In 1959, Madalyn Murray O’Hair filed suit in the United States on behalf of her son who was forced to attend Bible readings in his school and was the victim of harassment at the hands of school employees after he declined to participate.
O’Hair then went on to found the American Atheist organisation in 1963 which fights to protect the absolute separation of religion from government.
The 2017 film, The Most Hated Woman in America, chronicles Madalyn’s life and death.
On 28 June 2017, the South African Department of Basic Education welcomed the judgement handed down in the South Gauteng High Court that public schools cannot promote one religion.
“This ruling is consistent with the department’s own policy informed by South African Schools Act and the Constitution that no one religion should be promoted above another,” the department said on Wednesday. It added that it will study the judgement in detail.
The case was brought by the Organisation for Religious Education and Democracy (OGOD) against Solidarity who represented the six schools in question.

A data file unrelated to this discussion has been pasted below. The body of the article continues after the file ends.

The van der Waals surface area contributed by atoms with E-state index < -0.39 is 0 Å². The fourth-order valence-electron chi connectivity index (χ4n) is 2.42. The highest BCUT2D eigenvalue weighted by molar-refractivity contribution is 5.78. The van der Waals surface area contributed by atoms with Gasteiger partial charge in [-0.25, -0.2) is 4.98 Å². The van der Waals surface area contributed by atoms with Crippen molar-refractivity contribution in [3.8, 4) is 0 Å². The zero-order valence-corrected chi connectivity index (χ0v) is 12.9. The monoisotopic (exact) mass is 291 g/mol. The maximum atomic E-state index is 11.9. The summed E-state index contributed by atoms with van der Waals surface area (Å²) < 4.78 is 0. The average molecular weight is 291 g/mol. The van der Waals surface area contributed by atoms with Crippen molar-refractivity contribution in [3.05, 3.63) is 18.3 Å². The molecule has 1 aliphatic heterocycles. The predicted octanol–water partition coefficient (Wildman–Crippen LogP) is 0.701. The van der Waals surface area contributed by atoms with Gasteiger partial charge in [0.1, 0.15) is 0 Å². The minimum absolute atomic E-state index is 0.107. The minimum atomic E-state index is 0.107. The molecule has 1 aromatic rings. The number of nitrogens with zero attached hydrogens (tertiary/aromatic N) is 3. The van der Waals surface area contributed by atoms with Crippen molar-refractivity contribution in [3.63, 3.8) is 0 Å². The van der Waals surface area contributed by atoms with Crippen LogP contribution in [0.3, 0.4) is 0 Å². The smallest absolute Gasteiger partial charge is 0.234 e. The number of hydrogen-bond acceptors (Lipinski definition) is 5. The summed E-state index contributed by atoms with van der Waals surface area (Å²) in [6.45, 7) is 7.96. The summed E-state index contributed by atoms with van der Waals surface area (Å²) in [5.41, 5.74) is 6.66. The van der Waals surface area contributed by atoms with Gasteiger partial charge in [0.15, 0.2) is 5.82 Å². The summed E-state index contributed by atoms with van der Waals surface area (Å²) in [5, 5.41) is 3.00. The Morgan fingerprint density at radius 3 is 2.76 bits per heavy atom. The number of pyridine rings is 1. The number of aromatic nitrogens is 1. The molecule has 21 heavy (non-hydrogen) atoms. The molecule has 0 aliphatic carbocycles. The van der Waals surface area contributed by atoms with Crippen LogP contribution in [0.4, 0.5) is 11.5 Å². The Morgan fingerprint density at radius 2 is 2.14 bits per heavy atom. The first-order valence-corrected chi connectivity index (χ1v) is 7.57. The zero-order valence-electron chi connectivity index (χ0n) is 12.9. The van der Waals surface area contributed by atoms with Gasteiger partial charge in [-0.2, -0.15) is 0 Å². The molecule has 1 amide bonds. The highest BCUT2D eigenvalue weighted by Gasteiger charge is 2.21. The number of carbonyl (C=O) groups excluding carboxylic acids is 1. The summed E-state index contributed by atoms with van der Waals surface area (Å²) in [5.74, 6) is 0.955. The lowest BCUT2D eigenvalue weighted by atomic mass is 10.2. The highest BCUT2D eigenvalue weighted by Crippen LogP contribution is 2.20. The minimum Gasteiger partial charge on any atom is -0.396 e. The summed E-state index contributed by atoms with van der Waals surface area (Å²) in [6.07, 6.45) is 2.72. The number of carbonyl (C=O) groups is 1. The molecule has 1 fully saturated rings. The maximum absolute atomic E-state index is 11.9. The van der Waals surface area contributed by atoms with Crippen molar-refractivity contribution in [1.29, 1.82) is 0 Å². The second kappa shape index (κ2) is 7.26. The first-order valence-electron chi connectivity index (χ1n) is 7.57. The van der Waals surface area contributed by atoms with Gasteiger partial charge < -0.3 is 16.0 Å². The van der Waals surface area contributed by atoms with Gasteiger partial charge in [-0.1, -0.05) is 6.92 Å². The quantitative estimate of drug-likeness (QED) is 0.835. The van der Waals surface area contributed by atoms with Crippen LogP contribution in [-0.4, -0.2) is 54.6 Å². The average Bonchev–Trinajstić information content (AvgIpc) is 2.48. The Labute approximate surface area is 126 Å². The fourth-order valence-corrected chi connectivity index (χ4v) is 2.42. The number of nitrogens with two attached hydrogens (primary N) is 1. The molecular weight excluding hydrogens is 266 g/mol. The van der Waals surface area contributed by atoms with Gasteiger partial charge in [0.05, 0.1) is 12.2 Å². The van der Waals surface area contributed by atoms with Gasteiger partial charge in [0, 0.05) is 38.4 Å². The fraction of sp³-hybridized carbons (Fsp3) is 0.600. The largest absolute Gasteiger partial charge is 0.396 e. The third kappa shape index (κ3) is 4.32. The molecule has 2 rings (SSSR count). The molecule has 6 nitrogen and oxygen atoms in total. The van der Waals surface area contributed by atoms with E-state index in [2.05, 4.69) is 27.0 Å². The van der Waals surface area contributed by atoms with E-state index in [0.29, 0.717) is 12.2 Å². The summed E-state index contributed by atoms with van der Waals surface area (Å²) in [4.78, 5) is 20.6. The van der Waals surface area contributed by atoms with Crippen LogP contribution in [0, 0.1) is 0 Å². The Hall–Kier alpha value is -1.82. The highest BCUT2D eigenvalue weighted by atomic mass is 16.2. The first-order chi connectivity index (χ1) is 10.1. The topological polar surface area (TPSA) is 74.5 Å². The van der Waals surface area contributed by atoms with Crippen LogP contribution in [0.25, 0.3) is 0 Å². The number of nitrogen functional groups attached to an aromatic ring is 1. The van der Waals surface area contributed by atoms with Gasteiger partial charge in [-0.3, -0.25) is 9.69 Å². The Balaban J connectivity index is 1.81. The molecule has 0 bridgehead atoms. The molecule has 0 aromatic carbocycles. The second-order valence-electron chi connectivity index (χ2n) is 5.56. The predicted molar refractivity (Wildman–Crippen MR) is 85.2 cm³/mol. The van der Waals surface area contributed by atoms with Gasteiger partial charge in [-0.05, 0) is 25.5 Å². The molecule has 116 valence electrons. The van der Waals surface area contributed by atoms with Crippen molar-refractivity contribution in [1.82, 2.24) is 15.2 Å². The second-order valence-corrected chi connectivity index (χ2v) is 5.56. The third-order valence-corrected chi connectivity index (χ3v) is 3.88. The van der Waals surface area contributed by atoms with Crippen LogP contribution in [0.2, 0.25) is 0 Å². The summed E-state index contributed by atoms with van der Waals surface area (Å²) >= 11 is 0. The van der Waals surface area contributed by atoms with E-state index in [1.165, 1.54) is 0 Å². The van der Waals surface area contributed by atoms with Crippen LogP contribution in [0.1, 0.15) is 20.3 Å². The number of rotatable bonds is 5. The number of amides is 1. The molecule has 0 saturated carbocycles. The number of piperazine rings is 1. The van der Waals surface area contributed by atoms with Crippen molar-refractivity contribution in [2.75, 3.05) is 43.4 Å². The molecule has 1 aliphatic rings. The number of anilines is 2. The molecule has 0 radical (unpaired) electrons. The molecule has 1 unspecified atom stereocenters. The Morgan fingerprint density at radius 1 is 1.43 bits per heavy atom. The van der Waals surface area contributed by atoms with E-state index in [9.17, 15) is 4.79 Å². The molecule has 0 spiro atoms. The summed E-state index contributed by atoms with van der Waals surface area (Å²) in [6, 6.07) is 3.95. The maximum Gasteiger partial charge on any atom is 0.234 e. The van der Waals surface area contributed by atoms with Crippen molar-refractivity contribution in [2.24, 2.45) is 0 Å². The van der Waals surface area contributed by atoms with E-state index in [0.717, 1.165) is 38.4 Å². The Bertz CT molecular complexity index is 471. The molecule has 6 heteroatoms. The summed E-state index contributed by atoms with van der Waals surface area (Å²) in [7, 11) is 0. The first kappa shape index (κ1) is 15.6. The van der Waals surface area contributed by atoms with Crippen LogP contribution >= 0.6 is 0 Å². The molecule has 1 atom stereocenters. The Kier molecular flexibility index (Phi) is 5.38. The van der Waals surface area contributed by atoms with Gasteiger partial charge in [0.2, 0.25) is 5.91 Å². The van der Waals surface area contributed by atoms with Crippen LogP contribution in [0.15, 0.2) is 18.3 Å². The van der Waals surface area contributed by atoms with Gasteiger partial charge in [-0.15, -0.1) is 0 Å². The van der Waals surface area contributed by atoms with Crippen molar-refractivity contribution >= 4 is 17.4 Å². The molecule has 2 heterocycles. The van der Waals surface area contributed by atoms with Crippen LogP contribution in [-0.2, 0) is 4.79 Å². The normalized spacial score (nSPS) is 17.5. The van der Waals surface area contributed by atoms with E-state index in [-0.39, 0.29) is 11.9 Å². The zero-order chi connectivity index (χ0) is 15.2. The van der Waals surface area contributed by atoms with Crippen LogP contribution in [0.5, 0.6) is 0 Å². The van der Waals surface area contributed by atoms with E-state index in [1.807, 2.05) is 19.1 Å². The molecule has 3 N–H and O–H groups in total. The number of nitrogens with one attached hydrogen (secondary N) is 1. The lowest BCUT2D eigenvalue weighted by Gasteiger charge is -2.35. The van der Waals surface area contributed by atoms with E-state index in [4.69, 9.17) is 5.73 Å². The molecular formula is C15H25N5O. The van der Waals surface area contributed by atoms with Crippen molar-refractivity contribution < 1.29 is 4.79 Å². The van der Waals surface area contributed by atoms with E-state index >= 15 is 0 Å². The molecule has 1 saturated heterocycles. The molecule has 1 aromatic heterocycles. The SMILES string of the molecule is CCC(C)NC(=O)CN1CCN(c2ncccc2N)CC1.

OGOD argued that there’s religious bias in South African public schools while the trade union Solidarity – which represents the six schools the case was brought against – urged that the Constitution allows public schools to identify with one religion and promote it.
The DBE did not oppose the relief sought by the applicants.
Handing down the judgment Judge Van der Linde said: “Religious observances may be conducted at state or state-aided institutions, provided that A) Those observances follow rules made by the appropriate public authorities; B). They are conducted on an equitable basis; and C). Attendance at them is free and voluntary”.
The department has reiterated that the aim of the ruling is not to ban religious practices in schools but about protecting children and emphasising that schools should engage in religion education rather than religious instruction and not promote one religion over another.
“No change will take place as a result of this judgement and it will continue to be business as usual for DBE as the court merely reinforced and emphasized our existing policy in terms of religion in schools.”
The department reminded School Governing Bodies to however review their rules to ensure that they are in compliance with the legislation. – SAnews.gov.za
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